The Penguin Dictionary of English Idioms (4,000+ Idioms) (Penguin Reference Books) Paperback – 29 Mar 2001
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Some sample entries:
TO BE STILL WET BEHIND THE EARS
To be naïve, inexperienced. `He will be no match for them; he is still wet behind the ears.' The phrase has its origin in children's neglect to dry themselves behind the ears.
TO GO DOWN WITH THE SHIP
To stay at one's post until the bitter end. There was a tradition that the captain should go down with his ship. When the Titanic sank (1912), both the captain and designer went down with the ship, although they were offered places in the life-boats. In modern times, the rule has been relaxed, and the captain is expected to be the last to leave the ship.
A WOLF IN SHEEP'S CLOTHING
Someone who looks respectable and harmless but whose behaviour is quite the opposite. `Young children have to be aware of strangers who are kind and generous but could turn out to be wolves in sheep's clothing, such as paedophiles.' Also used with reference to trees, plants, food, etc. `Golden Rain is a magnificent-looking tree but it is like a wolf in sheep's clothing - the seeds are extremely poisonous.'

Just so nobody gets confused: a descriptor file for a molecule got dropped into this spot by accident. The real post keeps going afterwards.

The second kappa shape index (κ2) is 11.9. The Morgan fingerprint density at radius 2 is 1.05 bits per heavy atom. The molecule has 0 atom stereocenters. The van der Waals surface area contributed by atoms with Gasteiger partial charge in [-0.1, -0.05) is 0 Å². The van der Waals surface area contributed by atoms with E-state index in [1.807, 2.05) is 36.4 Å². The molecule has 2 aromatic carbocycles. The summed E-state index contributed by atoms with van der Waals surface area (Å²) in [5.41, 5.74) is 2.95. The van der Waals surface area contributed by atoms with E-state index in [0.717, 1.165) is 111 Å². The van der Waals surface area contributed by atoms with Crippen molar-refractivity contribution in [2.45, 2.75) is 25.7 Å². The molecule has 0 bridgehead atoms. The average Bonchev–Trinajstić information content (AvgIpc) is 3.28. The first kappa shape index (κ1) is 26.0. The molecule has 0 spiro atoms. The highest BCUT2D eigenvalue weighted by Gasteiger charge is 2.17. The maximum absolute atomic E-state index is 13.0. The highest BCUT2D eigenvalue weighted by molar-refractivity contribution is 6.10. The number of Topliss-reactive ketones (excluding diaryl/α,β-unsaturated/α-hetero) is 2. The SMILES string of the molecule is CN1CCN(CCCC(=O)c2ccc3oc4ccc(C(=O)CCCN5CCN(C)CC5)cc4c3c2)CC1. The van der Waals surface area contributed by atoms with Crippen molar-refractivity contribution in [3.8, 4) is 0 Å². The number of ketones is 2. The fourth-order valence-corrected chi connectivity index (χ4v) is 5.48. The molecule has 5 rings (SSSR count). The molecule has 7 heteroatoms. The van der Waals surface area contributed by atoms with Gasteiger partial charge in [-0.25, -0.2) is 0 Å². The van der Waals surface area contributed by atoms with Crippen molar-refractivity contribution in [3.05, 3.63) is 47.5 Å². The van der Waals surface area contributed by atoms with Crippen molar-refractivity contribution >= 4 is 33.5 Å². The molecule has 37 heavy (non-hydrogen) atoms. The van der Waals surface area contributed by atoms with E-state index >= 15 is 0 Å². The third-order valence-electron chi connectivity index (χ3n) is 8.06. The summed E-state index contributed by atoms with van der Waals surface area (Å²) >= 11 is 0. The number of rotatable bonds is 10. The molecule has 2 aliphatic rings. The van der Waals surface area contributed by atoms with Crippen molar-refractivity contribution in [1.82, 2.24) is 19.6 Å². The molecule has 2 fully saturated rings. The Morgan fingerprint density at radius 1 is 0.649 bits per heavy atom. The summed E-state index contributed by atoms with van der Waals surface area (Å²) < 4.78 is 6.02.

From the Author
I`m sorry to say that the first print of the second edition has an enormous number of numerical mistakes in the last 50 pages of the Index. Penguin deeply regrets this mishap and I hope very much that no more of these copies are being sold. The index has in the meantime been corrected. Therefore, please be sure to buy only the second edition where it says: Reprinted with amended index 2002. This amended second edition has been highly recommended by the Good Book Guide in the October 2002 magazine as one of those great classic reference works ....See all Product description
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An Idiom is a Set of Phrases that is used colloquially as a language and as a manner of speaking. However, the true value of some Idioms maybe invalid in today's climate or lost as language, technology and time changes - like the English half penny.
The Idiom talks about not having '2' pennies to rub together', but Cockney Slang, poverty and a knowledge of the history of English coins dictates that that Idiom was born at a time when English currency still used 'half-a-penny', 'half-a-crown', two-and-a-half shillings' (the sixpence or tanner). Therefore the Idiom should read 'not having 'two half pennies' to rub together or in Cockney Slang terms not having 'tu'pence'ha'pny' to rub together.
I suspect that this has been modernised to connect with the USA's 'two cents worth', especially as the English coins no longer accommodates or recognises the monetary value of halves - (so to speak).
The Contents Page is arranged into Categories by Subject Matter at the front of the book.
There is an Index at the back of the book to help you tailor your studies to suit your personal needs.
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